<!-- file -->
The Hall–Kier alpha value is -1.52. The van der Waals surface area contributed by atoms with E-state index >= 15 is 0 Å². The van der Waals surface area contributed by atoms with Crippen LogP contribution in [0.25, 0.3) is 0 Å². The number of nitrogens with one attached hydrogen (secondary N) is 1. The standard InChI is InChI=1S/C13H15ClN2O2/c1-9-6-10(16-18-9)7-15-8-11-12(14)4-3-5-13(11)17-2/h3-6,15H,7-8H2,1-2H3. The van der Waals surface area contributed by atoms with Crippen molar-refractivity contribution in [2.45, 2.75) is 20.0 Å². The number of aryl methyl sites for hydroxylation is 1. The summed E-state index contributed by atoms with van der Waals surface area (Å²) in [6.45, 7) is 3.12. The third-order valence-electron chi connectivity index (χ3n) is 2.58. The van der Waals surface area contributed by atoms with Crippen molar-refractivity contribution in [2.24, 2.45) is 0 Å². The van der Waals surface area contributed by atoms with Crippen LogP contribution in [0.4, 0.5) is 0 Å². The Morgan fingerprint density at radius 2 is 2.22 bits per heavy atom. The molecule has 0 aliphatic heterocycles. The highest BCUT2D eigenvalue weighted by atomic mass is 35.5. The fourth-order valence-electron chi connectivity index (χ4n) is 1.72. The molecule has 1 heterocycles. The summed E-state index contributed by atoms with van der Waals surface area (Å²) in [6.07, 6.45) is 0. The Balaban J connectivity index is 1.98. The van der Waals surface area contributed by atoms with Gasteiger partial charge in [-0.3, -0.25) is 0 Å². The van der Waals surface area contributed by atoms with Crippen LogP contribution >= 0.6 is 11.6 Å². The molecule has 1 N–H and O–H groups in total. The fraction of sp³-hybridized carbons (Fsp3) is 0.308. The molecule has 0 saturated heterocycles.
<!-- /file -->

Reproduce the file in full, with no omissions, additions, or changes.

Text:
The Hall–Kier alpha value is -1.52. The van der Waals surface area contributed by atoms with E-state index >= 15 is 0 Å². The van der Waals surface area contributed by atoms with Crippen LogP contribution in [0.25, 0.3) is 0 Å². The number of nitrogens with one attached hydrogen (secondary N) is 1. The standard InChI is InChI=1S/C13H15ClN2O2/c1-9-6-10(16-18-9)7-15-8-11-12(14)4-3-5-13(11)17-2/h3-6,15H,7-8H2,1-2H3. The van der Waals surface area contributed by atoms with Crippen molar-refractivity contribution in [2.45, 2.75) is 20.0 Å². The number of aryl methyl sites for hydroxylation is 1. The summed E-state index contributed by atoms with van der Waals surface area (Å²) in [6.45, 7) is 3.12. The third-order valence-electron chi connectivity index (χ3n) is 2.58. The van der Waals surface area contributed by atoms with Crippen molar-refractivity contribution in [2.24, 2.45) is 0 Å². The van der Waals surface area contributed by atoms with Crippen LogP contribution in [0.4, 0.5) is 0 Å². The Morgan fingerprint density at radius 2 is 2.22 bits per heavy atom. The molecule has 0 aliphatic heterocycles. The highest BCUT2D eigenvalue weighted by atomic mass is 35.5. The fourth-order valence-electron chi connectivity index (χ4n) is 1.72. The molecule has 1 heterocycles. The summed E-state index contributed by atoms with van der Waals surface area (Å²) in [6.07, 6.45) is 0. The Balaban J connectivity index is 1.98. The van der Waals surface area contributed by atoms with Gasteiger partial charge in [-0.3, -0.25) is 0 Å². The van der Waals surface area contributed by atoms with Crippen LogP contribution >= 0.6 is 11.6 Å². The molecule has 1 N–H and O–H groups in total. The fraction of sp³-hybridized carbons (Fsp3) is 0.308. The molecule has 0 saturated heterocycles.